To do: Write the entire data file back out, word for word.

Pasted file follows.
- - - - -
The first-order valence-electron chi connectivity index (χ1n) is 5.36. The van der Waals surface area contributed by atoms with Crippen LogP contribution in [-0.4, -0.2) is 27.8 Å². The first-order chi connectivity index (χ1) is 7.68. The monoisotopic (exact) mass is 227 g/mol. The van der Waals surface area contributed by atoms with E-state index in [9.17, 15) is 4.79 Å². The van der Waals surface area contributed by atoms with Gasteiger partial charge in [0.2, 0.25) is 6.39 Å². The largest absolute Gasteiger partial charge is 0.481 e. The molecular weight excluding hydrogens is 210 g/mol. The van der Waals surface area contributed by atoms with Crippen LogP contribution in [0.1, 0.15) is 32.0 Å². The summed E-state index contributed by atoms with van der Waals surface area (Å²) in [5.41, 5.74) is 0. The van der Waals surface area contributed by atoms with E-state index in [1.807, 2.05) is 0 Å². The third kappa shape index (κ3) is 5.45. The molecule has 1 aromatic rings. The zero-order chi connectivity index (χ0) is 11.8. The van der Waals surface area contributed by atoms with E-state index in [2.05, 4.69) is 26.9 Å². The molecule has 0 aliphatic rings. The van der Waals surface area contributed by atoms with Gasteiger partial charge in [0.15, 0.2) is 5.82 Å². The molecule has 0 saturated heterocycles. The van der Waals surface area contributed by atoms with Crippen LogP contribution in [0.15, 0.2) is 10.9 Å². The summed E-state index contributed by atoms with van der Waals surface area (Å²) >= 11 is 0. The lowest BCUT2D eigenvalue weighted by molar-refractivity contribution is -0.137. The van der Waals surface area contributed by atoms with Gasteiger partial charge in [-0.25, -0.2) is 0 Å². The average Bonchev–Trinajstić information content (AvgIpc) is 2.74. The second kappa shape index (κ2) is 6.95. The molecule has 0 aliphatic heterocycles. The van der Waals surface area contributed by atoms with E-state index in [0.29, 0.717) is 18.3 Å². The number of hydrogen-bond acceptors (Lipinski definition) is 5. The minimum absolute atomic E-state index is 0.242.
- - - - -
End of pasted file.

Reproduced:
The first-order valence-electron chi connectivity index (χ1n) is 5.36. The van der Waals surface area contributed by atoms with Crippen LogP contribution in [-0.4, -0.2) is 27.8 Å². The first-order chi connectivity index (χ1) is 7.68. The monoisotopic (exact) mass is 227 g/mol. The van der Waals surface area contributed by atoms with E-state index in [9.17, 15) is 4.79 Å². The van der Waals surface area contributed by atoms with Gasteiger partial charge in [0.2, 0.25) is 6.39 Å². The largest absolute Gasteiger partial charge is 0.481 e. The molecular weight excluding hydrogens is 210 g/mol. The van der Waals surface area contributed by atoms with Crippen LogP contribution in [0.1, 0.15) is 32.0 Å². The summed E-state index contributed by atoms with van der Waals surface area (Å²) in [5.41, 5.74) is 0. The van der Waals surface area contributed by atoms with E-state index in [1.807, 2.05) is 0 Å². The third kappa shape index (κ3) is 5.45. The molecule has 1 aromatic rings. The zero-order chi connectivity index (χ0) is 11.8. The van der Waals surface area contributed by atoms with E-state index in [2.05, 4.69) is 26.9 Å². The molecule has 0 aliphatic rings. The van der Waals surface area contributed by atoms with Gasteiger partial charge in [0.15, 0.2) is 5.82 Å². The molecule has 0 saturated heterocycles. The van der Waals surface area contributed by atoms with Crippen LogP contribution in [0.15, 0.2) is 10.9 Å². The summed E-state index contributed by atoms with van der Waals surface area (Å²) >= 11 is 0. The lowest BCUT2D eigenvalue weighted by molar-refractivity contribution is -0.137. The van der Waals surface area contributed by atoms with Gasteiger partial charge in [-0.25, -0.2) is 0 Å². The average Bonchev–Trinajstić information content (AvgIpc) is 2.74. The second kappa shape index (κ2) is 6.95. The molecule has 0 aliphatic heterocycles. The van der Waals surface area contributed by atoms with E-state index in [0.29, 0.717) is 18.3 Å². The number of hydrogen-bond acceptors (Lipinski definition) is 5. The minimum absolute atomic E-state index is 0.242.